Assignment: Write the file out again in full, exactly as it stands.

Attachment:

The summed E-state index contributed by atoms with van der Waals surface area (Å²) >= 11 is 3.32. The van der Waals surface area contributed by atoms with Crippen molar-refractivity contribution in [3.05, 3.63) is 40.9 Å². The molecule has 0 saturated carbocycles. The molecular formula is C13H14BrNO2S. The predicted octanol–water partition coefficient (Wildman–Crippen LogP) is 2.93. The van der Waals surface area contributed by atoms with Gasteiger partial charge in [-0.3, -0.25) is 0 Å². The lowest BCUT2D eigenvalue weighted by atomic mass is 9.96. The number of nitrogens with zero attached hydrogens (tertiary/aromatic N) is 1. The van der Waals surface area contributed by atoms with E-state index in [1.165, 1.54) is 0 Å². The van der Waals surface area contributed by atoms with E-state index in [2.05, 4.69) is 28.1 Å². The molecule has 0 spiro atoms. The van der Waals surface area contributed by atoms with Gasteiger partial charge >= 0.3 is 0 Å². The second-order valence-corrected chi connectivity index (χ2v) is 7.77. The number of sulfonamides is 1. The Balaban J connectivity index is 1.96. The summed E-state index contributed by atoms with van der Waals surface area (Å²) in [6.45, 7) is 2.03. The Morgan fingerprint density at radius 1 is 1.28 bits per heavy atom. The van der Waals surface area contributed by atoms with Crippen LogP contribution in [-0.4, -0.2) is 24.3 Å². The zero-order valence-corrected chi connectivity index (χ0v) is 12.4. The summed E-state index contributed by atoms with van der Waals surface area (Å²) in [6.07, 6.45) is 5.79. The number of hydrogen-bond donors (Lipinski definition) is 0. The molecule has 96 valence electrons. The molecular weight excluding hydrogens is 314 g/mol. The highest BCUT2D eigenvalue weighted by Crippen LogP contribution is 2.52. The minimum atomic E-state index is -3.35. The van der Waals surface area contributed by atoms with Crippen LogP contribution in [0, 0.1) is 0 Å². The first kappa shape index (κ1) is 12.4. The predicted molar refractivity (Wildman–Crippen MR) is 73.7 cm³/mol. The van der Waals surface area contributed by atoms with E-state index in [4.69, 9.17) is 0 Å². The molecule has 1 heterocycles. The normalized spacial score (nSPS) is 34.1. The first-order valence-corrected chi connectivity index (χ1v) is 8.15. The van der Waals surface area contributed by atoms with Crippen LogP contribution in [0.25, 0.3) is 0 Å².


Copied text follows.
The summed E-state index contributed by atoms with van der Waals surface area (Å²) >= 11 is 3.32. The van der Waals surface area contributed by atoms with Crippen molar-refractivity contribution in [3.05, 3.63) is 40.9 Å². The molecule has 0 saturated carbocycles. The molecular formula is C13H14BrNO2S. The predicted octanol–water partition coefficient (Wildman–Crippen LogP) is 2.93. The van der Waals surface area contributed by atoms with Gasteiger partial charge in [-0.3, -0.25) is 0 Å². The lowest BCUT2D eigenvalue weighted by atomic mass is 9.96. The number of nitrogens with zero attached hydrogens (tertiary/aromatic N) is 1. The van der Waals surface area contributed by atoms with E-state index in [1.165, 1.54) is 0 Å². The van der Waals surface area contributed by atoms with E-state index in [2.05, 4.69) is 28.1 Å². The molecule has 0 spiro atoms. The van der Waals surface area contributed by atoms with Gasteiger partial charge >= 0.3 is 0 Å². The second-order valence-corrected chi connectivity index (χ2v) is 7.77. The number of sulfonamides is 1. The Balaban J connectivity index is 1.96. The summed E-state index contributed by atoms with van der Waals surface area (Å²) in [6.45, 7) is 2.03. The Morgan fingerprint density at radius 1 is 1.28 bits per heavy atom. The van der Waals surface area contributed by atoms with Crippen LogP contribution in [-0.4, -0.2) is 24.3 Å². The zero-order valence-corrected chi connectivity index (χ0v) is 12.4. The summed E-state index contributed by atoms with van der Waals surface area (Å²) in [6.07, 6.45) is 5.79. The number of hydrogen-bond donors (Lipinski definition) is 0. The molecule has 96 valence electrons. The molecular weight excluding hydrogens is 314 g/mol. The highest BCUT2D eigenvalue weighted by Crippen LogP contribution is 2.52. The minimum atomic E-state index is -3.35. The van der Waals surface area contributed by atoms with Crippen LogP contribution in [0, 0.1) is 0 Å². The first kappa shape index (κ1) is 12.4. The predicted molar refractivity (Wildman–Crippen MR) is 73.7 cm³/mol. The van der Waals surface area contributed by atoms with E-state index in [4.69, 9.17) is 0 Å². The molecule has 1 heterocycles. The normalized spacial score (nSPS) is 34.1. The first-order valence-corrected chi connectivity index (χ1v) is 8.15. The van der Waals surface area contributed by atoms with Crippen LogP contribution in [0.25, 0.3) is 0 Å².